Posts Tagged ‘Bar gigs’


This afternoon I was shooting the shit with a friend, swapping stories, and he related one of the better bar-gig tales I’ve ever heard:

In the early ’80s he was playing in a country band in Tucson, and they had a regular weekend job playing in a bar out in Avra Valley (west of the Tucson Mountains, and at the time still very much a part of the wild west). The clientele consisted of shitkickers and bikers, who of course didn’t mix.

As one would expect — what with the cost of a new Harley running to close to $30,000 — the bikers were a lot better off than the cowboys, and a lot of them held well paying jobs; their head honcho, for instance, owned a wrecking yard.

Anyway, there was a regular, a local who worked as a postman, who was enough of an alkie that he’d sometimes stop at the bar in his mail truck for a beer or two after completing his route before returning to the station.

That wasn’t so bad, but on weekends he’d drive his Cadillac to the bar, get tanked, and turn into all hands, harassing the waitresses.

This didn’t apparently didn’t sit well with at least some of the bikers, who didn’t like the guy anyway, but rather than resolve the situation in the normal manner (violence), they decided to teach the asshole a profitable (for them), expensive (for him) lesson.

One Saturday night, after the gig ended, my pal was packing up his drum kit, when he and the rest of the guys in the band heard a blood-curdling scream from outside. They ran out and found the drunk postman yelling his head off.

When he went out the door to weave his way home in his Cadillac, all he found was a chassis. What was left of the car was up on blocks, the wheels gone, as were the windshield, hood, doors, and rear window.

The bikers had done this with people going into and out of the bar all night. Evidently, people disliked the jerk sufficiently that they ignored the dismantling of the vehicle or were afraid of the bikers, or both. In either case, the bikers had taken a good hour or two to dismantle the car in public view — okay, in an unlit dirt parking lot — and no one reported them.

This incident likely cost the asshole a good two or three grand and likely netted the bikers at least several hundred bucks through sales of the parts at the wrecking yard.

I hope they threw a great party with the money.

 

 


An Understandable Guide to Music Theory front coverby Chaz Bufe, author of An Understandable Guide to Music Theory: The Most Useful Aspects of Theory for Rock, Jazz & Blues Musicians

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Earlier this afternoon, I was talking with my friend Mick Berry, co-author of The Drummer’s Bible: How to Play Every Drum Style from Afro-Cuban to Zydeco, and part of our discussion concerned the good and the bad aspects of being a musician. Here they are, in no particular order:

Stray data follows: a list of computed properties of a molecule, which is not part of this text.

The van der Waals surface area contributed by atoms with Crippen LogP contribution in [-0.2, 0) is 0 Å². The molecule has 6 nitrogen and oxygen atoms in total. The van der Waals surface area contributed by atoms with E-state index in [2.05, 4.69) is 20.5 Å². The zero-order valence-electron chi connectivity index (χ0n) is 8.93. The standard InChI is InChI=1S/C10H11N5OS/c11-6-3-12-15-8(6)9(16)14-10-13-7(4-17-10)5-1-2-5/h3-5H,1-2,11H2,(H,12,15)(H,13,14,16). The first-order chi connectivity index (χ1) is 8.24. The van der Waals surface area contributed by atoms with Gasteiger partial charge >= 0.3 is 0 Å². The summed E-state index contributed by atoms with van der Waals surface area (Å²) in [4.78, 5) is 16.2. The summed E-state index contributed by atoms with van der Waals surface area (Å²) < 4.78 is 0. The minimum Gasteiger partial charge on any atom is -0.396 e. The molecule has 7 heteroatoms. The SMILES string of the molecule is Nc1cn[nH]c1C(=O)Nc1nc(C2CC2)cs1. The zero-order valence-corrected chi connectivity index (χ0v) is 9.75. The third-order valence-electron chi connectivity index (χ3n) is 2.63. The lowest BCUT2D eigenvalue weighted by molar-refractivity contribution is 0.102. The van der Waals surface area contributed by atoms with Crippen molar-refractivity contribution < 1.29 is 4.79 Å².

• Front cover of The Drummer's Bible Second EditionBeing a musician means you’re never done. There’s always something else you could be doing (such as putting in another hour of practice) that would be musically useful.
  • It provides a constant source of guilt, often at not practicing enough.
  • It provides a constant source of self-doubt. Have one bad rehearsal or practice session and you’ll find yourself asking questions such as, “Who do I think I’m kidding?” and “Why do I even bother?” If, god help you, you have a bad gig, you’ll also get a heaping helping of self-inflicted humiliation (even though the audience won’t notice unless you’re really stinko).
  • Being a musician provides near-constant entertainment, usually in the form of near-constant conflict with other band members.
  • Being a musician is a financial drain, a black hole of expenditure. You’ll never have enough gear, or good enough gear, and gear obsession can easily reach Spinal Tap-like levels of collection frenzy. My pal Abe, who has the disease bad and spends money accordingly, told me recently that his wife walked in on him while he had pictures of guitars on the screen, and she asked him, “Why can’t you just look at porn like other guys?”
  • Being a musician means you’ll probably end up working for minimum wage, if that. In some major cities, there are so few places to perform, and so many musicians who want to perform, that some bars charge bands to play. It’s not that bad here  in Tucson, but pay is still depressingly low. As the old joke goes, a musician is a guy who loads $5,000 worth of gear into a $1,000 car to drive 100 miles for a $50 gig.
  • Being a musician provides you with a constant source of creative frustration if you perform original music. Audiences do not want to hear your originals, no matter how good they are. Rather, they want to hear tunes they already know, no matter how awful, no matter how moldy. This is why the highest paid bands, at least on a local level, are usually tribute bands — which are a tribute on the part of audiences to musical sloth and on the part of musicians to musical despair.
  • Finally, being a musician means that you’ve discovered, and hold in your hot little hands, the only thing that makes life worth living.

 

Mustang Sally flow chart